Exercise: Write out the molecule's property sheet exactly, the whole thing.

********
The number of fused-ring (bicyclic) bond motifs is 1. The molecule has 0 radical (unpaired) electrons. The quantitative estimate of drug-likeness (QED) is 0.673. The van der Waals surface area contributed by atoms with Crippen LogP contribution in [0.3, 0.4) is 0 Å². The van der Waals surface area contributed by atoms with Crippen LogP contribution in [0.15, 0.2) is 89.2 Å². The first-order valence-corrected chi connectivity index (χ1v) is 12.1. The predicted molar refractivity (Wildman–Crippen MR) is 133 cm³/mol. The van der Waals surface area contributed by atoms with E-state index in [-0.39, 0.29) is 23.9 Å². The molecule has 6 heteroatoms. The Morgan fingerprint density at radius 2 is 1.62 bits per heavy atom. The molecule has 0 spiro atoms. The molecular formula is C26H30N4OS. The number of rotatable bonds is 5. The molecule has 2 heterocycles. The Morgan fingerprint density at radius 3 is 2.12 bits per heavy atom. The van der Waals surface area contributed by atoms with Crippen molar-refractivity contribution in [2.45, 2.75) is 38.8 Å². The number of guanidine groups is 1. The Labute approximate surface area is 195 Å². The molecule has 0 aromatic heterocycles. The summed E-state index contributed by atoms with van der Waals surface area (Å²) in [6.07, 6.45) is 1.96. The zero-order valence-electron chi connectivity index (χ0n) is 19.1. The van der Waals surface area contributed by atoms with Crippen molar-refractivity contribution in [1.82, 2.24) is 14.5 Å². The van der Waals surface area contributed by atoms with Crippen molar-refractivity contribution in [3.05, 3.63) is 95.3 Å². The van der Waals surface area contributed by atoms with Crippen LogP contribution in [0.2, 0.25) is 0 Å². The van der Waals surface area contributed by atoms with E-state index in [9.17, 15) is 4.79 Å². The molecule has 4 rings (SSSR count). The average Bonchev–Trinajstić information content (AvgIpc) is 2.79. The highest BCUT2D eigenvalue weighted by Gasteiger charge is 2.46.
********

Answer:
The number of fused-ring (bicyclic) bond motifs is 1. The molecule has 0 radical (unpaired) electrons. The quantitative estimate of drug-likeness (QED) is 0.673. The van der Waals surface area contributed by atoms with Crippen LogP contribution in [0.3, 0.4) is 0 Å². The van der Waals surface area contributed by atoms with Crippen LogP contribution in [0.15, 0.2) is 89.2 Å². The first-order valence-corrected chi connectivity index (χ1v) is 12.1. The predicted molar refractivity (Wildman–Crippen MR) is 133 cm³/mol. The van der Waals surface area contributed by atoms with E-state index in [-0.39, 0.29) is 23.9 Å². The molecule has 6 heteroatoms. The Morgan fingerprint density at radius 2 is 1.62 bits per heavy atom. The molecule has 0 spiro atoms. The molecular formula is C26H30N4OS. The number of rotatable bonds is 5. The molecule has 2 heterocycles. The Morgan fingerprint density at radius 3 is 2.12 bits per heavy atom. The van der Waals surface area contributed by atoms with Crippen molar-refractivity contribution in [2.45, 2.75) is 38.8 Å². The number of guanidine groups is 1. The Labute approximate surface area is 195 Å². The molecule has 0 aromatic heterocycles. The summed E-state index contributed by atoms with van der Waals surface area (Å²) in [6.07, 6.45) is 1.96. The zero-order valence-electron chi connectivity index (χ0n) is 19.1. The van der Waals surface area contributed by atoms with Crippen molar-refractivity contribution in [1.82, 2.24) is 14.5 Å². The van der Waals surface area contributed by atoms with Crippen molar-refractivity contribution in [3.05, 3.63) is 95.3 Å². The van der Waals surface area contributed by atoms with Crippen LogP contribution in [0.2, 0.25) is 0 Å². The van der Waals surface area contributed by atoms with E-state index in [9.17, 15) is 4.79 Å². The molecule has 4 rings (SSSR count). The average Bonchev–Trinajstić information content (AvgIpc) is 2.79. The highest BCUT2D eigenvalue weighted by Gasteiger charge is 2.46.